Theresa was born in Burma, one of the most ethnically diverse countries in the world. For most of the past 50 years, Burma was ruled by military dictatorship and embroiled in a bitter civil war. As part of an ethnic minority, Theresa’s people were persecuted – victims of countless human right violations and entirely rejected by their government.
In 2009, Theresa’s husband fled Burma and Theresa followed a year later. Her husband found work at a chicken factory and encouraged Theresa to pursue a career. She began taking English language classes and received leadership and life-skills training from Refugee Women’s Network (RWN). By 2013, Theresa was working at RWN as a community outreach worker.
Since then, Theresa earned a degree in accounting and now works at a local accounting firm, while still volunteering at RWN. This professional woman typifies the strength and resiliency in every refugee RWN serves.
Asmaa was born and raised in the bustling capital city of Baghdad, Iraq. Having earned a master’s degree in library and information science, Asmaa worked as a librarian and assistant professor at Baghdad University for 13 years.
In 2003, a US-led coalition invaded Baghdad and began bombing the city. The war that ensued would last eight years and cause unimaginable destruction in the city. In 2006, Asmaa’s family was forced to leave Iraq for the safety of Egypt, eventually relocating to the United States in 2011 as Iraqi refugees.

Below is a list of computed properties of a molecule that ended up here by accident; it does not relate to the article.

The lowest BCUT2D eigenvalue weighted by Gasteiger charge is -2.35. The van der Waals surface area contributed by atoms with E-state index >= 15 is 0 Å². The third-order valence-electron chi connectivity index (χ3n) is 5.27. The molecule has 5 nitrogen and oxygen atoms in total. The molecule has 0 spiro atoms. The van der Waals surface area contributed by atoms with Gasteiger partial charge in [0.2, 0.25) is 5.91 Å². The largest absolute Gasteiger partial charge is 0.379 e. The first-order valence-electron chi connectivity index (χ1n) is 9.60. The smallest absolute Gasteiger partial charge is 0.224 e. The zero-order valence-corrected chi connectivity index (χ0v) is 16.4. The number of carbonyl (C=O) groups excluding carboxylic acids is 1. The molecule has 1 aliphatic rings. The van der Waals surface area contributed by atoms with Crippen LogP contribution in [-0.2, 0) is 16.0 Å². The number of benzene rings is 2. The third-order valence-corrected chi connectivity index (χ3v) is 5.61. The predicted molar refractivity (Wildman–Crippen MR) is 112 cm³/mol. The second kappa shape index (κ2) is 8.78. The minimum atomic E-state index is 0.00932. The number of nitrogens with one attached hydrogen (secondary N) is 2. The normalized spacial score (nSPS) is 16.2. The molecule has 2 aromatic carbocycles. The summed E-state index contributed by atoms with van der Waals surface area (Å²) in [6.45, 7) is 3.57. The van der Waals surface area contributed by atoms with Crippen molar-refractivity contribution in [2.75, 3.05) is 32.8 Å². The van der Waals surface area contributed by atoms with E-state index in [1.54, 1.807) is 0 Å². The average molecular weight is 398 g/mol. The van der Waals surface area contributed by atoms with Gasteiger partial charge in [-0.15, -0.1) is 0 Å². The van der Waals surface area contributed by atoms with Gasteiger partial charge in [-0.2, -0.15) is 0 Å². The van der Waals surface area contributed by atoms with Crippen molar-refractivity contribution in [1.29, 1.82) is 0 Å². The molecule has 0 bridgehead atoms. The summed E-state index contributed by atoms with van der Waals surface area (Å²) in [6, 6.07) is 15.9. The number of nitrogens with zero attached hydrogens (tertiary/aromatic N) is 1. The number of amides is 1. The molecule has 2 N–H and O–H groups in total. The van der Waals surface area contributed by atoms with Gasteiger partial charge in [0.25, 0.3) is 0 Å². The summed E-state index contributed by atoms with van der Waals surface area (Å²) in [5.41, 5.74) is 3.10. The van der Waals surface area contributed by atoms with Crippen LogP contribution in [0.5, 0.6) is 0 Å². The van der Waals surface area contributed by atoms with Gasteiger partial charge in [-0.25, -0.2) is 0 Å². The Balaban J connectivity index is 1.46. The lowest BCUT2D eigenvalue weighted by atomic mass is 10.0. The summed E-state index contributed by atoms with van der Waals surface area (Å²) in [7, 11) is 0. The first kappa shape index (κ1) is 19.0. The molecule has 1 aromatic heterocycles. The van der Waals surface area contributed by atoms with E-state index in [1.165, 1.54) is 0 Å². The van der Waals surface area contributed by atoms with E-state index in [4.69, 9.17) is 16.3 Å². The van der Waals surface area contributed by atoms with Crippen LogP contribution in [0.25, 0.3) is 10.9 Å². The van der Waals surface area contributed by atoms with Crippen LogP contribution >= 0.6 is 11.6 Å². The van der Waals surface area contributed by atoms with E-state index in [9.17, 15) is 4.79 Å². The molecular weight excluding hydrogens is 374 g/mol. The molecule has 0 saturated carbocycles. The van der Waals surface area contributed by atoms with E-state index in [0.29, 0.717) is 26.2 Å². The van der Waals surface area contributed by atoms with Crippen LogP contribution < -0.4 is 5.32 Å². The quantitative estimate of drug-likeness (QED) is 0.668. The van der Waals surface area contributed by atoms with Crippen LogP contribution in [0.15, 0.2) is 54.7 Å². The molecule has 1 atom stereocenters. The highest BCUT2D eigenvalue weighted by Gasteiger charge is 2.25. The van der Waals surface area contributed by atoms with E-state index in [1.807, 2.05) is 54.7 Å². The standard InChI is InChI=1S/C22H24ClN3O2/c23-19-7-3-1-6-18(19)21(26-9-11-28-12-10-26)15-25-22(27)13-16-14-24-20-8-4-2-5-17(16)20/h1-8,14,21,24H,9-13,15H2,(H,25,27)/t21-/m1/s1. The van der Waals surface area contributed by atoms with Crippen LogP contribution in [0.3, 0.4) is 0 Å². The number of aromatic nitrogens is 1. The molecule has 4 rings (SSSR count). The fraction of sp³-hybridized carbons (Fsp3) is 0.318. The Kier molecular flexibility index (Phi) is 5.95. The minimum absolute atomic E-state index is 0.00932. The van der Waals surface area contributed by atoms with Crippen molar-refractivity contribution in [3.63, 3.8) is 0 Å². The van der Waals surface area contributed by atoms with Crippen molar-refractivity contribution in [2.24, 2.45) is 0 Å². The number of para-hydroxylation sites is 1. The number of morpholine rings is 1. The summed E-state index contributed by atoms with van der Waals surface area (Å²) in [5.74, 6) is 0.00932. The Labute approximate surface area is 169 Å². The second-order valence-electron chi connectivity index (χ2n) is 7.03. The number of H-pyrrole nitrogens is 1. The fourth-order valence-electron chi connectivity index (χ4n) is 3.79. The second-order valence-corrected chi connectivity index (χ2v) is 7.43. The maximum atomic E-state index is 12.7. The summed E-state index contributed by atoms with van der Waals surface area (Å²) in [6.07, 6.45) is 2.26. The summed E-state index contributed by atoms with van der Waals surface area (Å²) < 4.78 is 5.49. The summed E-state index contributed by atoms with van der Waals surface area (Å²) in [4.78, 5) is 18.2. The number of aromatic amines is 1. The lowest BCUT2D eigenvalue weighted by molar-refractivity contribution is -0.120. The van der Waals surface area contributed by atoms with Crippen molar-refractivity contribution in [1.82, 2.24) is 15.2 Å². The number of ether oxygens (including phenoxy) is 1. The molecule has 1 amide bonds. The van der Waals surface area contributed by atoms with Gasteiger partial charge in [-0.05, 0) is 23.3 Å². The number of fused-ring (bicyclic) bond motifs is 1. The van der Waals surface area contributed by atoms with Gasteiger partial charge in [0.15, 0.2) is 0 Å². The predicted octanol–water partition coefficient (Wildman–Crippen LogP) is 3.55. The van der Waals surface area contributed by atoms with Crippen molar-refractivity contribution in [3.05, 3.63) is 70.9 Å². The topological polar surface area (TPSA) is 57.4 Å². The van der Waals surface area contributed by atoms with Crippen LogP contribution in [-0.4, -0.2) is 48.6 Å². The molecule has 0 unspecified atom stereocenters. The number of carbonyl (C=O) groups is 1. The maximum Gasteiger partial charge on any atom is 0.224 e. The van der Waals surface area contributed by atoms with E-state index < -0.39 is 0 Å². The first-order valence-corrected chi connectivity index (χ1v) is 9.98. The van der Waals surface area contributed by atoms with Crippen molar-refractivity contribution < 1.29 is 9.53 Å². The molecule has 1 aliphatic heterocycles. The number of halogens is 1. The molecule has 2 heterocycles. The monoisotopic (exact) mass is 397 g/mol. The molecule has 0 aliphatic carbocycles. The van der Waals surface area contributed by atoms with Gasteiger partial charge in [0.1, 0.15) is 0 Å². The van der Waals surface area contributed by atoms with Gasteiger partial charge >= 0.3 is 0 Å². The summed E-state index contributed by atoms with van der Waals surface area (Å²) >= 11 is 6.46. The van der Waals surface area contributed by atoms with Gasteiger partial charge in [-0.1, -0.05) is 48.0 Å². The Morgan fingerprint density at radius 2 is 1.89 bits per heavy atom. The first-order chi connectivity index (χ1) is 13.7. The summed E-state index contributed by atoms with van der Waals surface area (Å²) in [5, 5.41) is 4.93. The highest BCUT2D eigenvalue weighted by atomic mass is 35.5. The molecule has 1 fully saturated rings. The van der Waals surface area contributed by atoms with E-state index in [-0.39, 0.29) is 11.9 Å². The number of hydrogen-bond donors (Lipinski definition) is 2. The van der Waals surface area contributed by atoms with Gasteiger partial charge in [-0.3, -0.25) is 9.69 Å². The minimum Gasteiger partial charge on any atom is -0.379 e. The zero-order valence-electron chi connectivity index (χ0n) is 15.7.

Once in the U.S., Asmaa discovered Refugee Women’s Network (RWN) and began working with RWN to establish herself in Atlanta. A graduate of RWN’s leadership and life skills program, Asmaa now serves as a community outreach worker for RWN, working with other refugee women to integrate into society and become active participants in their new community. Asmaa’s story exemplifies what can be overcome when women support other women.
Tila was born in the small South Asian country of Bhutan, nestled in the eastern Himalayas and bordered by India and China. One of eight children, Tila stood out as a gifted student. She had a hunger for learning, eventually earning a degree from the University of North Bengal and establishing a career in education.
In 1990, as part of an ethnic minority in Bhutan, Tila’s people faced rising levels of persecution at the hands of the Bhutanese government. Denied citizenship and human rights in her own country, Tila was forced to flee the violence and spend the next 21 years living in a Nepali refugee camp.
In 2012, Tila relocated to the United States as a Bhutanese refugee. With limited understanding of the language or the culture, Tila arrived on American soil, determined to rebuild her life. Tila became a client of Refugee Women’s Network (RWN) and then began working as one of RWN’s community outreach workers, helping other victims of war adjust to their new lives in the US.
A short three years later, Tila now teaches English as a second language to refugees and immigrants in the Atlanta area. Combining her passion for education and her connection to the cause, Tila is a shining example of what can be accomplished when women are given the resources they need to become leaders in their communities.